Although it’s 90 outside here in Columbus (WOO-HEE!) now is the time that I am thinking, preparing, and yes even making for the winter season. Cooler temperatures will be here before we know it. For me the time from making to getting items photographed and online for sale is what takes the longest in the whole entire process.IMG_2412
So although I’m sweating and the yarn sticks to me at every turn, I’ve been working hard to get some new warm and cuddlies made up for the upcoming chilly weather. Currently I’m in “USE ALL THE YARN” mode. By this I mean I am heading to my hand spun stash and creating one of a kind hats, scarves, and cowls, in chunky naturals and the brightest brights.

When starting a new project I like to look at the weight of the yarn. For the initiated it means I’m checking to see if it’s worsted, sport weight, bulky, etc. For those who are not into the fiber arts I’m looking at the thickness and density of the yarn. Then I decide what I would like a particular yarn to make, like a tightly knit slouchy hat. Sometimes I will get part way through a project and realize the yarn and the design are not working together. With the yarn below I got partway through the hat and realized the half double crochet was making this hat entirely too heavy. It was something I would not want my noggin to have to hold up. So I took it apart. Realizing that this yarn wanted to breathe and be free I pulled out a larger hook and switched to a triple crochet stitched to make an airy scarf.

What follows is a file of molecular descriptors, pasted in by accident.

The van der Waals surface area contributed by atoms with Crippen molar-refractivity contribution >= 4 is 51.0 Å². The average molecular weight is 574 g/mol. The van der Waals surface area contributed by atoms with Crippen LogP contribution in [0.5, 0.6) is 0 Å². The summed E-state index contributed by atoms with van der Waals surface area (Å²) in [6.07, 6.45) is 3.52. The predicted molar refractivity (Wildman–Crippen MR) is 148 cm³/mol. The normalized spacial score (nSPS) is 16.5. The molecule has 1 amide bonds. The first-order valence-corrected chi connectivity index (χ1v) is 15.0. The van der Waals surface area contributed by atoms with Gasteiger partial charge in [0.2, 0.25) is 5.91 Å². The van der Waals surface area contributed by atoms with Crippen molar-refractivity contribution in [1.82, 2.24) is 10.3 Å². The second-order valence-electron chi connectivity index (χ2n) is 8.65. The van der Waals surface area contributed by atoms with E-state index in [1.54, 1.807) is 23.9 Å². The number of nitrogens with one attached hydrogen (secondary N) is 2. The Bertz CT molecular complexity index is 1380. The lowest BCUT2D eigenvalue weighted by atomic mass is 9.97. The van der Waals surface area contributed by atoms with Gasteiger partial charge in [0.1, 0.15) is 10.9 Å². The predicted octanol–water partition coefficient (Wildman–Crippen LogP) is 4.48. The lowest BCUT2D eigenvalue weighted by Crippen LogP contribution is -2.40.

Spun with Polwarth wool and dyed with food coloring this scarf will bring a bright pop of color to someone’s wardrobe this winter. One of my favorite things about working with hand spun yarn is highlighting the beauty of the yarn in the object that it is creating. This can be working with color to create a pleasing combination through dyeing or mix and matching different yarns. But it can also mean enjoying the natural color and beauty of the sheep, alpaca, or rabbit that produced the fiber for the yarn. I find natural colored yarn spun into bulky skeins often speaks to the character of the fiber animals.



Although not all my fiber is locally sourced, I actually do have a surprising amount of yarn that was produced by animals in Ohio and Pennsylvania. I have even more fiber ready to be spun into yarny goodness, if only the process didn’t take quite so long (more no that soon!) I can even tall you the names of some of the animals I’ve spun from! In fact I know some of those animals are busy growing new coats to keep them warm this winter and to be sheared off in the Spring!

I hope this post puts you in the mood for fall. It’s starting to get darker earlier, and soon the night air will be chilly. You may even need a new favorite scarf before the first snow falls. Do you already have a favorite accessory for the cold weather? Where did it come from? Does it have a story? Let me know.